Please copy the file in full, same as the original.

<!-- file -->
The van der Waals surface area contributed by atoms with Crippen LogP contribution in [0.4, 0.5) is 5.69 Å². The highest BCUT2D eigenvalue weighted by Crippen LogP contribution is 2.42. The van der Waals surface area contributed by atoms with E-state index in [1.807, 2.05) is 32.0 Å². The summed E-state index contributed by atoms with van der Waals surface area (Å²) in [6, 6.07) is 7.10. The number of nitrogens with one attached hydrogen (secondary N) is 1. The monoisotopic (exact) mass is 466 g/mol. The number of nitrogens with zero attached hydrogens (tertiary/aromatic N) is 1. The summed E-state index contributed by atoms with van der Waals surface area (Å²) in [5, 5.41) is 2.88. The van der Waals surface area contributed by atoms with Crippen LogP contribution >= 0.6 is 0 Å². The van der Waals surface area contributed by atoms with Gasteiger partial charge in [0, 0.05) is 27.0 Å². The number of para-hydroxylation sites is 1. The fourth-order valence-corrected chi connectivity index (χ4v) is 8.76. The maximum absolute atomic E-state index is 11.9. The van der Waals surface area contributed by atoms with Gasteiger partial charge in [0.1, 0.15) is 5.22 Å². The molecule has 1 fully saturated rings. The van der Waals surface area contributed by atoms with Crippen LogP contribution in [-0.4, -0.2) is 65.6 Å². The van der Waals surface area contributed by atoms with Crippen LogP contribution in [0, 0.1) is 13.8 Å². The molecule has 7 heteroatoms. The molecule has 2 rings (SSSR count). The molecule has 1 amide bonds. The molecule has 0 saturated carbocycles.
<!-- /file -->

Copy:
The van der Waals surface area contributed by atoms with Crippen LogP contribution in [0.4, 0.5) is 5.69 Å². The highest BCUT2D eigenvalue weighted by Crippen LogP contribution is 2.42. The van der Waals surface area contributed by atoms with E-state index in [1.807, 2.05) is 32.0 Å². The summed E-state index contributed by atoms with van der Waals surface area (Å²) in [6, 6.07) is 7.10. The number of nitrogens with one attached hydrogen (secondary N) is 1. The monoisotopic (exact) mass is 466 g/mol. The number of nitrogens with zero attached hydrogens (tertiary/aromatic N) is 1. The summed E-state index contributed by atoms with van der Waals surface area (Å²) in [5, 5.41) is 2.88. The van der Waals surface area contributed by atoms with Crippen LogP contribution >= 0.6 is 0 Å². The van der Waals surface area contributed by atoms with Gasteiger partial charge in [0, 0.05) is 27.0 Å². The number of para-hydroxylation sites is 1. The fourth-order valence-corrected chi connectivity index (χ4v) is 8.76. The maximum absolute atomic E-state index is 11.9. The van der Waals surface area contributed by atoms with Gasteiger partial charge in [0.1, 0.15) is 5.22 Å². The molecule has 1 fully saturated rings. The van der Waals surface area contributed by atoms with Crippen LogP contribution in [-0.4, -0.2) is 65.6 Å². The van der Waals surface area contributed by atoms with Crippen LogP contribution in [0, 0.1) is 13.8 Å². The molecule has 7 heteroatoms. The molecule has 2 rings (SSSR count). The molecule has 1 amide bonds. The molecule has 0 saturated carbocycles.